Fall 2013 * M/Th * 10:20-11:40 * Lucy Stone Hall, LIV Professor: Camilla Stevens
Office Hours: Mondays 2:00-3:00 and Thursdays 9:00-10:00 in A257 Lucy Stone Hall
Department of Latino and Hispanic Caribbean Studies: http://latcar.rutgers.edu/
Department Learning Goals:
The history, culture, and geography of the Caribbean have made it a distinctive and complex world area: the experiences of colonialism, slavery, and indentured servitude; the region’s multiplicity of races, cultures, and languages; the insular and maritime condition of its geography; and its proximity to the United States have shaped the region’s literary, cultural, and artistic production. The objective of this class is to become acquainted with major authors, themes, and literary movements that have emerged in the Caribbean. The course incorporates a range of media and employs an interdisciplinary perspective in exploring Caribbean prose, poetry, and drama. Some of the topics that will organize our discussions include: empire, revolution, sugar and labor, decolonization, storytelling and the oral tradition, re-visioning European traditions, ritual and carnival, transnationalism, diaspora, and exile, and constructions of race, class, gender, and sexuality.
Core Curriculum Goals: Areas of Inquiry, Arts and Humanities (AH)
O: Examine critically philosophical and other theoretical issues concerning the nature of reality, human experience, knowledge, value, and/or cultural production.
P: Analyze arts and/or literatures in themselves and in relation to specific histories, values, languages, cultures, and technologies.
Course Learning Goals:
Upon completion of the course, students will demonstrate:
knowledge of major authors, themes and movements in Caribbean literature;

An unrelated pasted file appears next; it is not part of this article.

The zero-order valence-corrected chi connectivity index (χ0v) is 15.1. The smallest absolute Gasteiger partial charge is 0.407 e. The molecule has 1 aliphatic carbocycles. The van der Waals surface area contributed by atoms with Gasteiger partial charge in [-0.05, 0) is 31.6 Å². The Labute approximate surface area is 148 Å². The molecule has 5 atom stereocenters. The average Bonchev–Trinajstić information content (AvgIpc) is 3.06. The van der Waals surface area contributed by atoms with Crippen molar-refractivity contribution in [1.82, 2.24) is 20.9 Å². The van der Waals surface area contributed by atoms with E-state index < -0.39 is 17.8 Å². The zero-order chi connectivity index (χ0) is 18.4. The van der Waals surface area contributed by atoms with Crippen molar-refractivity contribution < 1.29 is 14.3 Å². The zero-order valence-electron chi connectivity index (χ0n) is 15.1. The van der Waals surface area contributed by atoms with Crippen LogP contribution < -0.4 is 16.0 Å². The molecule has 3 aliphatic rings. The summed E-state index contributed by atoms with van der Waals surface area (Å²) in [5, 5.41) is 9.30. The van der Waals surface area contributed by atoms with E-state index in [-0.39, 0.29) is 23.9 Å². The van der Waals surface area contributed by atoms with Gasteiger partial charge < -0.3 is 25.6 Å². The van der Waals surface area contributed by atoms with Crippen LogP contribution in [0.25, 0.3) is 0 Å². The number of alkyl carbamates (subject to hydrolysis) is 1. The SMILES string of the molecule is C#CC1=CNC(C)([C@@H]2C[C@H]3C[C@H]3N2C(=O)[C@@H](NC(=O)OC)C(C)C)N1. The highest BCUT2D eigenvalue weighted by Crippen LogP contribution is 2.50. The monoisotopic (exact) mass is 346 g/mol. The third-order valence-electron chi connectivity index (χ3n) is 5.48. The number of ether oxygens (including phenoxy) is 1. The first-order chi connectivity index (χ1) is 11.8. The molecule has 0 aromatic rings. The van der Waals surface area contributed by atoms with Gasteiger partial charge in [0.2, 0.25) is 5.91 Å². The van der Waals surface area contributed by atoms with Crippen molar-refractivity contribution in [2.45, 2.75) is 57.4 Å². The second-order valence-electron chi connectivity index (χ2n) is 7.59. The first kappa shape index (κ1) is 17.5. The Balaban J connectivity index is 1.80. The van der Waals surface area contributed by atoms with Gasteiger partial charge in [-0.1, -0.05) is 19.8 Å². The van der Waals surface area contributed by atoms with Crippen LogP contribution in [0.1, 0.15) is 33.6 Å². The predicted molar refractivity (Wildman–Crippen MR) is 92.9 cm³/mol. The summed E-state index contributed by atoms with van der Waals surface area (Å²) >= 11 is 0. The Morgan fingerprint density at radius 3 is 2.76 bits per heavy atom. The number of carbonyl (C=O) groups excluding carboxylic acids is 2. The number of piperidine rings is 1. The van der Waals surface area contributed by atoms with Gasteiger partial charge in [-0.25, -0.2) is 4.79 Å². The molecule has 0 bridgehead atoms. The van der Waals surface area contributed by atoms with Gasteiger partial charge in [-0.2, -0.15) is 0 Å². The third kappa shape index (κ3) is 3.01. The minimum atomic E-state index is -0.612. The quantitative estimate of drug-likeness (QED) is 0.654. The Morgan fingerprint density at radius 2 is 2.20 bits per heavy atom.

knowledge of the major events, processes and intellectual debates that have shaped Caribbean history and culture;
strategies of interpretation, including an ability to use critical and theoretical terms, concepts, and methods in relation to a variety of textual forms and other media;
the ability to formulate persuasive written and oral arguments.
Texts will be available at Rutgers Barnes and Noble and will be listed here with ISBN numbers; some will be available as PDF readings on course Sakai site
Plagiarism will not be tolerated. Rutgers University defines plagiarism as:
“the representation of the words or ideas of another as one’s own in any academic exercise. To avoid plagiarism, every direct quotation must be identified by quotation marks or by appropriate indentation and must be promptly cited in the text or in a footnote.”*
It is your responsibility to recognize the contributions of others to your work, whether you paraphrase ideas from other sources or directly quote them. Plagiarism from the Internet is easily recognized by the professor. For a guide on how to cite secondary sources in your reports and papers, please consult the MLA Handbook for Writers of Research Papers.
*Please see the complete university policy: http://ctaar.rutgers.edu-integrity-policy.html
Calendar: 9.4 Introduction
9.9 Selections from The Story of the Caribbean People by James Ferguson (historical context)
9.12 Selections from The Love-Axe/I: Developing a Caribbean Aesthetic by Braithwaite/Essay and Poems by Derek Walcott or “We Must Learn to Sit Down Together and Discuss a Little Culture” by Sylvia Wynter
9.16 Kingdom of this World, Alejo Carpentier (Cuba)
9.19 Kingdom of this World, Alejo Carpentier
9.23 Biography of a Runaway Slave, Miguel Barnet (Cuba)
9.26 Biography of a Runaway Slave/The Last Supper (dir. Tomás Gutiérrez Alea)